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Central Rivers AEA board commits nearly $2.8 million to pay off building loan in two years
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Central Rivers AEA board commits nearly $2.8 million to pay off building loan in two years


The Central Rivers Area Education Agency office building.

CEDAR FALLS — Central Rivers Area Education Agency has a plan to pay off the loan for its headquarters building in two years, saving $620,000 in interest.

The board of directors Wednesday approved committing $2.78 million to the lease-purchase debt in June 2023.

Michael Kalvig, the agency’s chief financial officer, said that amount “will actually give us enough funding to pay off our debt early.” By that point, the remaining amount owed on the $6.08 million loan will be $4.49 million. The loan was for the $4 million property at 1521 Technology Parkway plus remodeling there and at other agency buildings in Clear Lake and Marshalltown.

Since signing the purchase agreement in December 2016, Central Rivers has paid four years of $475,343 in interest and principle. It has also set aside additional funds to be used for paying ahead in June 2023 – $150,000 annually plus interest earned and lease revenue from its former office buildings on Cedar Heights Drive.

The original debt schedule would have had the agency repaying the loan through the 2032-33 fiscal year. The lease-purchase agreement allows the AEA to begin paying more than the $475,343 in June 2023. Paying the debt off “saves us a little over $620,000 in interest over the next 10-year period,” said Kalvig.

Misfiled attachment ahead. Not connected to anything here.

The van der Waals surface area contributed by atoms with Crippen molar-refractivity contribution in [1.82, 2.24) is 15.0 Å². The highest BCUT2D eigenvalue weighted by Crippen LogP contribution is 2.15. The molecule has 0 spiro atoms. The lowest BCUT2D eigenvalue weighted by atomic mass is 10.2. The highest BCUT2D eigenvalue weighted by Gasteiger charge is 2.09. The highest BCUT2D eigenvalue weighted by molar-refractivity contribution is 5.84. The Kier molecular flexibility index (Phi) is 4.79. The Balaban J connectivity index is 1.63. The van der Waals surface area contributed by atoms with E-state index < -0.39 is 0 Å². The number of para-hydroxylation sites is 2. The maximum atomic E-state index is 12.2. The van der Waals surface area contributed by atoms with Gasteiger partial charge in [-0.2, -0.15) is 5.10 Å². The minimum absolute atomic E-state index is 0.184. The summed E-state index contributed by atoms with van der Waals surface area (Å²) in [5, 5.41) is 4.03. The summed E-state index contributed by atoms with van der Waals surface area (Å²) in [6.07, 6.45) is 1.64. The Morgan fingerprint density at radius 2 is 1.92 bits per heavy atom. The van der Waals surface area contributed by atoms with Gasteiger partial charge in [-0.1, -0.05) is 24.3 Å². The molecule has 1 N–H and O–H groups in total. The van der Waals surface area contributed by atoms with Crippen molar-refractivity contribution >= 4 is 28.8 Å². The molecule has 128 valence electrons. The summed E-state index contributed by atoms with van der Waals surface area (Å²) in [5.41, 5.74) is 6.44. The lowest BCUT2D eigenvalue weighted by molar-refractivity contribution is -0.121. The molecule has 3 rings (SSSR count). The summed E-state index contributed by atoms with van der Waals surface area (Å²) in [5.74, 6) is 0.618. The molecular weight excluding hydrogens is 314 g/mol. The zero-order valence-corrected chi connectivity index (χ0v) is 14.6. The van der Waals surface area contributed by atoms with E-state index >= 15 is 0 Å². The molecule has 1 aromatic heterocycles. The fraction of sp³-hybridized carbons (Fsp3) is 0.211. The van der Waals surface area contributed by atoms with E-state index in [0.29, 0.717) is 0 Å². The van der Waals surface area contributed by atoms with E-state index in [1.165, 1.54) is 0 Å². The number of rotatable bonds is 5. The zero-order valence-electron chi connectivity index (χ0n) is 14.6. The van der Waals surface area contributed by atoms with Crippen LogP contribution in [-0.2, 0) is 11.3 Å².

He noted that the commitment of funds approved by directors signals the agency’s intent to pay off the loan in two years. However, the board would need to approve a resolution in 2023 to actually take the action at that time.

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Kalvig said there are a couple reasons Central Rivers was able to commit the funds at this point for future use.

“The agency’s been in a good financial position the past two years,” he explained. And, with the onset of COVID-19 pandemic restrictions last year, “over 400 staff members” who normally do their work within schools stopped traveling to those buildings, saving the reimbursement usually paid to them. In addition, less was spent for utility payments because of the reduced use of agency facilities.

“So, we actually experienced some savings,” said Kalvig.

The agency had always planned to pay off the loan ahead of time, but originally proposed to do that with proceeds from the sale of the former office buildings. One of those buildings has been sold, but two others are still owned by the AEA. Currently, they are being rented by the Waterloo Community School District to house Lowell Elementary School while a new building is being constructed.

Directors on Wednesday renewed the lease with Waterloo Schools for $8,333 per month, or $100,000 annually. The facility is being leased on a month-to-month basis.

Kalvig noted sale of the buildings could still fund or help fund the debt repayment. Lowell is expected to move out of the facilities once the new school opens, projected for January 2022.

“Our intent is to put those buildings back on the market,” he said. “We’re really hoping we can sell those buildings.”


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Education Reporter

I cover local schools and higher education for The Courier, where I’ve been a reporter for the past two decades. I’m a Minnesota native and have previously worked for newspapers there and in Illinois.

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